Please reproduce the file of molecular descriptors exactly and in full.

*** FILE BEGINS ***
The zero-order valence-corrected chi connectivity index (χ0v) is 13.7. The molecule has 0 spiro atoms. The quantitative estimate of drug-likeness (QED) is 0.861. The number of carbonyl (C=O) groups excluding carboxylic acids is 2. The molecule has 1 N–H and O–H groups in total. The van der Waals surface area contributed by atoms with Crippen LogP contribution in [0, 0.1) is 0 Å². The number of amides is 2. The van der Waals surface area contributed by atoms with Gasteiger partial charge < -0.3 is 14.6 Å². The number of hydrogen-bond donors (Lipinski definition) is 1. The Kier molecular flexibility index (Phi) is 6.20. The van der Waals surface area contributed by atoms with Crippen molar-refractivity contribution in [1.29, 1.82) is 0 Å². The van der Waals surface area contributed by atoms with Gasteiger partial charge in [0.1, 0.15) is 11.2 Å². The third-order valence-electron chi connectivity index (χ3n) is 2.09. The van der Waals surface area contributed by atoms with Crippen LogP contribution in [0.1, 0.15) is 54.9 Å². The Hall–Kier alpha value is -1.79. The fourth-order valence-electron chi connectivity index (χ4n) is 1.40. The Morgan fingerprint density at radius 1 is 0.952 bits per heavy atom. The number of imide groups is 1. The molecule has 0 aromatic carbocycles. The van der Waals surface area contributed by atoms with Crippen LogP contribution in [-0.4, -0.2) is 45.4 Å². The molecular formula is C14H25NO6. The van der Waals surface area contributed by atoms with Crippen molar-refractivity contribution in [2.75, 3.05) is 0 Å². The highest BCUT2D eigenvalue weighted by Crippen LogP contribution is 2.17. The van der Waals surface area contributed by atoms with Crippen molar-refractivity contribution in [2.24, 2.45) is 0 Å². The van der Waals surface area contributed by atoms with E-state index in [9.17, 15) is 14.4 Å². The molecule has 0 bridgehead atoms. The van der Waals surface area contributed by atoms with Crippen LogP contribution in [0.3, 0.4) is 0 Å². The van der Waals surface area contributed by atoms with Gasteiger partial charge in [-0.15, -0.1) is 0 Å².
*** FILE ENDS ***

The zero-order valence-corrected chi connectivity index (χ0v) is 13.7. The molecule has 0 spiro atoms. The quantitative estimate of drug-likeness (QED) is 0.861. The number of carbonyl (C=O) groups excluding carboxylic acids is 2. The molecule has 1 N–H and O–H groups in total. The van der Waals surface area contributed by atoms with Crippen LogP contribution in [0, 0.1) is 0 Å². The number of amides is 2. The van der Waals surface area contributed by atoms with Gasteiger partial charge < -0.3 is 14.6 Å². The number of hydrogen-bond donors (Lipinski definition) is 1. The Kier molecular flexibility index (Phi) is 6.20. The van der Waals surface area contributed by atoms with Crippen molar-refractivity contribution in [1.29, 1.82) is 0 Å². The van der Waals surface area contributed by atoms with Gasteiger partial charge in [0.1, 0.15) is 11.2 Å². The third-order valence-electron chi connectivity index (χ3n) is 2.09. The van der Waals surface area contributed by atoms with Crippen LogP contribution in [0.1, 0.15) is 54.9 Å². The Hall–Kier alpha value is -1.79. The fourth-order valence-electron chi connectivity index (χ4n) is 1.40. The Morgan fingerprint density at radius 1 is 0.952 bits per heavy atom. The number of imide groups is 1. The molecule has 0 aromatic carbocycles. The van der Waals surface area contributed by atoms with Crippen LogP contribution in [-0.4, -0.2) is 45.4 Å². The molecular formula is C14H25NO6. The van der Waals surface area contributed by atoms with Crippen molar-refractivity contribution in [2.75, 3.05) is 0 Å². The highest BCUT2D eigenvalue weighted by Crippen LogP contribution is 2.17. The van der Waals surface area contributed by atoms with Crippen molar-refractivity contribution in [2.24, 2.45) is 0 Å². The van der Waals surface area contributed by atoms with E-state index in [9.17, 15) is 14.4 Å². The molecule has 0 bridgehead atoms. The van der Waals surface area contributed by atoms with Crippen LogP contribution in [0.3, 0.4) is 0 Å². The van der Waals surface area contributed by atoms with Gasteiger partial charge in [-0.15, -0.1) is 0 Å².